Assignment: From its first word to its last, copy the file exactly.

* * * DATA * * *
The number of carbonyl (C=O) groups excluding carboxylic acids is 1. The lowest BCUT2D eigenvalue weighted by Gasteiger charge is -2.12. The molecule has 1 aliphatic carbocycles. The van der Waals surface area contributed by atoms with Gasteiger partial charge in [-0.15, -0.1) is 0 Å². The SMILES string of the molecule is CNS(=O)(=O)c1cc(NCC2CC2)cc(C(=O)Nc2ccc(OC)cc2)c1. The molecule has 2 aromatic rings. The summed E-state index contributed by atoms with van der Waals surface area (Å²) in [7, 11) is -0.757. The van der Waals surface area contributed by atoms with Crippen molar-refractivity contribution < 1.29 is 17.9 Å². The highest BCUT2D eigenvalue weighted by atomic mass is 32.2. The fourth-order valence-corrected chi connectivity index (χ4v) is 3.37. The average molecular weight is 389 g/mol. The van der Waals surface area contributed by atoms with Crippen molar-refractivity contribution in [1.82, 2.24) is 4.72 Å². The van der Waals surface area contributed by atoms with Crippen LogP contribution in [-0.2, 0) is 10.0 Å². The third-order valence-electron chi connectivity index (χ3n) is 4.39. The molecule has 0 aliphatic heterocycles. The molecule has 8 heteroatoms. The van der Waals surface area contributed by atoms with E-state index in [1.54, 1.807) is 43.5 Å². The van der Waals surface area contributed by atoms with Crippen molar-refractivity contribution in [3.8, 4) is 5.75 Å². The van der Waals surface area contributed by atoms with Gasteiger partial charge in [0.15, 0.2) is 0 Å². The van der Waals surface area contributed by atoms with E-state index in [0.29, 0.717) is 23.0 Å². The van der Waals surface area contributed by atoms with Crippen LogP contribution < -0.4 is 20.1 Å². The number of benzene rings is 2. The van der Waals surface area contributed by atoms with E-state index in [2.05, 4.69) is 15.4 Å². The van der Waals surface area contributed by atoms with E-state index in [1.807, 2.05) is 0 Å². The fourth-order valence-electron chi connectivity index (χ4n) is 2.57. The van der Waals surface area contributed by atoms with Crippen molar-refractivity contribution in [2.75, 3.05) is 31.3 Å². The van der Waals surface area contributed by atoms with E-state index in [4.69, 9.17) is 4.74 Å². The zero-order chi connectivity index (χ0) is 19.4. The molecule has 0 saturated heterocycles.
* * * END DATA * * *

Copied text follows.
The number of carbonyl (C=O) groups excluding carboxylic acids is 1. The lowest BCUT2D eigenvalue weighted by Gasteiger charge is -2.12. The molecule has 1 aliphatic carbocycles. The van der Waals surface area contributed by atoms with Gasteiger partial charge in [-0.15, -0.1) is 0 Å². The SMILES string of the molecule is CNS(=O)(=O)c1cc(NCC2CC2)cc(C(=O)Nc2ccc(OC)cc2)c1. The molecule has 2 aromatic rings. The summed E-state index contributed by atoms with van der Waals surface area (Å²) in [7, 11) is -0.757. The van der Waals surface area contributed by atoms with Crippen molar-refractivity contribution < 1.29 is 17.9 Å². The highest BCUT2D eigenvalue weighted by atomic mass is 32.2. The fourth-order valence-corrected chi connectivity index (χ4v) is 3.37. The average molecular weight is 389 g/mol. The van der Waals surface area contributed by atoms with Crippen molar-refractivity contribution in [1.82, 2.24) is 4.72 Å². The van der Waals surface area contributed by atoms with Crippen LogP contribution in [-0.2, 0) is 10.0 Å². The third-order valence-electron chi connectivity index (χ3n) is 4.39. The molecule has 0 aliphatic heterocycles. The molecule has 8 heteroatoms. The van der Waals surface area contributed by atoms with E-state index in [1.54, 1.807) is 43.5 Å². The van der Waals surface area contributed by atoms with Crippen molar-refractivity contribution in [3.8, 4) is 5.75 Å². The van der Waals surface area contributed by atoms with Gasteiger partial charge in [0.15, 0.2) is 0 Å². The van der Waals surface area contributed by atoms with E-state index in [0.29, 0.717) is 23.0 Å². The van der Waals surface area contributed by atoms with Crippen LogP contribution < -0.4 is 20.1 Å². The number of benzene rings is 2. The van der Waals surface area contributed by atoms with E-state index in [2.05, 4.69) is 15.4 Å². The van der Waals surface area contributed by atoms with E-state index in [1.807, 2.05) is 0 Å². The fourth-order valence-electron chi connectivity index (χ4n) is 2.57. The van der Waals surface area contributed by atoms with Crippen molar-refractivity contribution in [2.75, 3.05) is 31.3 Å². The van der Waals surface area contributed by atoms with E-state index in [4.69, 9.17) is 4.74 Å². The zero-order chi connectivity index (χ0) is 19.4. The molecule has 0 saturated heterocycles.